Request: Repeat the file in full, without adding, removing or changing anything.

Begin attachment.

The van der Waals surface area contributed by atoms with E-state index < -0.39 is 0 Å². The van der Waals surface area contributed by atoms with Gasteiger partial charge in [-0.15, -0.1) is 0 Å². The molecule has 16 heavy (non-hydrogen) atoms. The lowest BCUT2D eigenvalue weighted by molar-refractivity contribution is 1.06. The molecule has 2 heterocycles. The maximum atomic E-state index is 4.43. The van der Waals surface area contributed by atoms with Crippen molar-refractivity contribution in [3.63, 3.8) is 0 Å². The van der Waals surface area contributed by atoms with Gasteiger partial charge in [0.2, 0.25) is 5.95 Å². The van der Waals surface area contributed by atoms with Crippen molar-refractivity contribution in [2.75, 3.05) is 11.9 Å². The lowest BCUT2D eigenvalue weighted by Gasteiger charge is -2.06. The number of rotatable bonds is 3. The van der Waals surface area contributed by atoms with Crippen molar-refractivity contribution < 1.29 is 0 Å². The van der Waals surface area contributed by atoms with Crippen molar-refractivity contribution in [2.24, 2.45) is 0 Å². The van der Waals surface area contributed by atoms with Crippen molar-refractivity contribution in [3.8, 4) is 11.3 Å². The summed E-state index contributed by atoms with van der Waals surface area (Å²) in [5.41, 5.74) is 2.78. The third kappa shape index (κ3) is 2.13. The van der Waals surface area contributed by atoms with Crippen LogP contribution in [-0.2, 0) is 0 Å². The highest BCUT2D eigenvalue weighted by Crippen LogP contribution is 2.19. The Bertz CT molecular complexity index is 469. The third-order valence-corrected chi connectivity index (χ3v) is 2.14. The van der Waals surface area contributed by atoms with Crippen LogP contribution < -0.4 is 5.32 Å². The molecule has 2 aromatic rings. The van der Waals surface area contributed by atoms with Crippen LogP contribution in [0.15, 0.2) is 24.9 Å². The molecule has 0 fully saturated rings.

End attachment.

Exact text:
The van der Waals surface area contributed by atoms with E-state index < -0.39 is 0 Å². The van der Waals surface area contributed by atoms with Gasteiger partial charge in [-0.15, -0.1) is 0 Å². The molecule has 16 heavy (non-hydrogen) atoms. The lowest BCUT2D eigenvalue weighted by molar-refractivity contribution is 1.06. The molecule has 2 heterocycles. The maximum atomic E-state index is 4.43. The van der Waals surface area contributed by atoms with Crippen molar-refractivity contribution in [3.63, 3.8) is 0 Å². The van der Waals surface area contributed by atoms with Gasteiger partial charge in [0.2, 0.25) is 5.95 Å². The van der Waals surface area contributed by atoms with Crippen molar-refractivity contribution in [2.75, 3.05) is 11.9 Å². The lowest BCUT2D eigenvalue weighted by Gasteiger charge is -2.06. The number of rotatable bonds is 3. The van der Waals surface area contributed by atoms with Crippen molar-refractivity contribution < 1.29 is 0 Å². The van der Waals surface area contributed by atoms with Crippen molar-refractivity contribution in [2.24, 2.45) is 0 Å². The van der Waals surface area contributed by atoms with Crippen molar-refractivity contribution in [3.8, 4) is 11.3 Å². The summed E-state index contributed by atoms with van der Waals surface area (Å²) in [5.41, 5.74) is 2.78. The third kappa shape index (κ3) is 2.13. The van der Waals surface area contributed by atoms with Crippen LogP contribution in [-0.2, 0) is 0 Å². The highest BCUT2D eigenvalue weighted by Crippen LogP contribution is 2.19. The Bertz CT molecular complexity index is 469. The third-order valence-corrected chi connectivity index (χ3v) is 2.14. The van der Waals surface area contributed by atoms with Crippen LogP contribution < -0.4 is 5.32 Å². The molecule has 2 aromatic rings. The van der Waals surface area contributed by atoms with Crippen LogP contribution in [0.15, 0.2) is 24.9 Å². The molecule has 0 fully saturated rings.